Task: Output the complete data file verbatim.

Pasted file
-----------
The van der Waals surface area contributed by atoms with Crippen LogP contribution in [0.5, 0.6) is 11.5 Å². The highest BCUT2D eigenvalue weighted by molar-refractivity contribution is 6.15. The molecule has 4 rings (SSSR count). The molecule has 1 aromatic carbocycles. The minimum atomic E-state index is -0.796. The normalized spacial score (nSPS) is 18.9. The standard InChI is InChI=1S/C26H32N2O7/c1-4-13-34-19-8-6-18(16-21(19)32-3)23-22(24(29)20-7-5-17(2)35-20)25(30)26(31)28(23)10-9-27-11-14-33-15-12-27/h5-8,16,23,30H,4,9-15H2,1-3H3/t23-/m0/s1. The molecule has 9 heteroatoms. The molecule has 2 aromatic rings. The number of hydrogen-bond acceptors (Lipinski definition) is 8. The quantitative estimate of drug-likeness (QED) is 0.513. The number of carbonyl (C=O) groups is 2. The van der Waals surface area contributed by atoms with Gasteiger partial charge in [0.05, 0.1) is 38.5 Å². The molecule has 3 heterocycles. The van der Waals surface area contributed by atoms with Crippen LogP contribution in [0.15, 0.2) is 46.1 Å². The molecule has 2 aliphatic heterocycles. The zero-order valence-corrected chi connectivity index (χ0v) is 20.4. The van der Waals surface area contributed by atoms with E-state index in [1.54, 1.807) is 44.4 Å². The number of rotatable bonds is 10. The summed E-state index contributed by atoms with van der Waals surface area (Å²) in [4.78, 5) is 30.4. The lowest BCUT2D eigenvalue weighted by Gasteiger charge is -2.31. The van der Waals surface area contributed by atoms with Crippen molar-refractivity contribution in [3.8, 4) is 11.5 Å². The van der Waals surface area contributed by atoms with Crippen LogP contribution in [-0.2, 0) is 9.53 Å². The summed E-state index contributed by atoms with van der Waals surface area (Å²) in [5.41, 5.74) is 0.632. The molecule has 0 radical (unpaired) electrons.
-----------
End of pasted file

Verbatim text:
The van der Waals surface area contributed by atoms with Crippen LogP contribution in [0.5, 0.6) is 11.5 Å². The highest BCUT2D eigenvalue weighted by molar-refractivity contribution is 6.15. The molecule has 4 rings (SSSR count). The molecule has 1 aromatic carbocycles. The minimum atomic E-state index is -0.796. The normalized spacial score (nSPS) is 18.9. The standard InChI is InChI=1S/C26H32N2O7/c1-4-13-34-19-8-6-18(16-21(19)32-3)23-22(24(29)20-7-5-17(2)35-20)25(30)26(31)28(23)10-9-27-11-14-33-15-12-27/h5-8,16,23,30H,4,9-15H2,1-3H3/t23-/m0/s1. The molecule has 9 heteroatoms. The molecule has 2 aromatic rings. The number of hydrogen-bond acceptors (Lipinski definition) is 8. The quantitative estimate of drug-likeness (QED) is 0.513. The number of carbonyl (C=O) groups is 2. The van der Waals surface area contributed by atoms with Gasteiger partial charge in [0.05, 0.1) is 38.5 Å². The molecule has 3 heterocycles. The van der Waals surface area contributed by atoms with Crippen LogP contribution in [0.15, 0.2) is 46.1 Å². The molecule has 2 aliphatic heterocycles. The zero-order valence-corrected chi connectivity index (χ0v) is 20.4. The van der Waals surface area contributed by atoms with E-state index in [1.54, 1.807) is 44.4 Å². The number of rotatable bonds is 10. The summed E-state index contributed by atoms with van der Waals surface area (Å²) in [4.78, 5) is 30.4. The lowest BCUT2D eigenvalue weighted by Gasteiger charge is -2.31. The van der Waals surface area contributed by atoms with Crippen molar-refractivity contribution in [3.8, 4) is 11.5 Å². The van der Waals surface area contributed by atoms with Crippen LogP contribution in [-0.2, 0) is 9.53 Å². The summed E-state index contributed by atoms with van der Waals surface area (Å²) in [5.41, 5.74) is 0.632. The molecule has 0 radical (unpaired) electrons.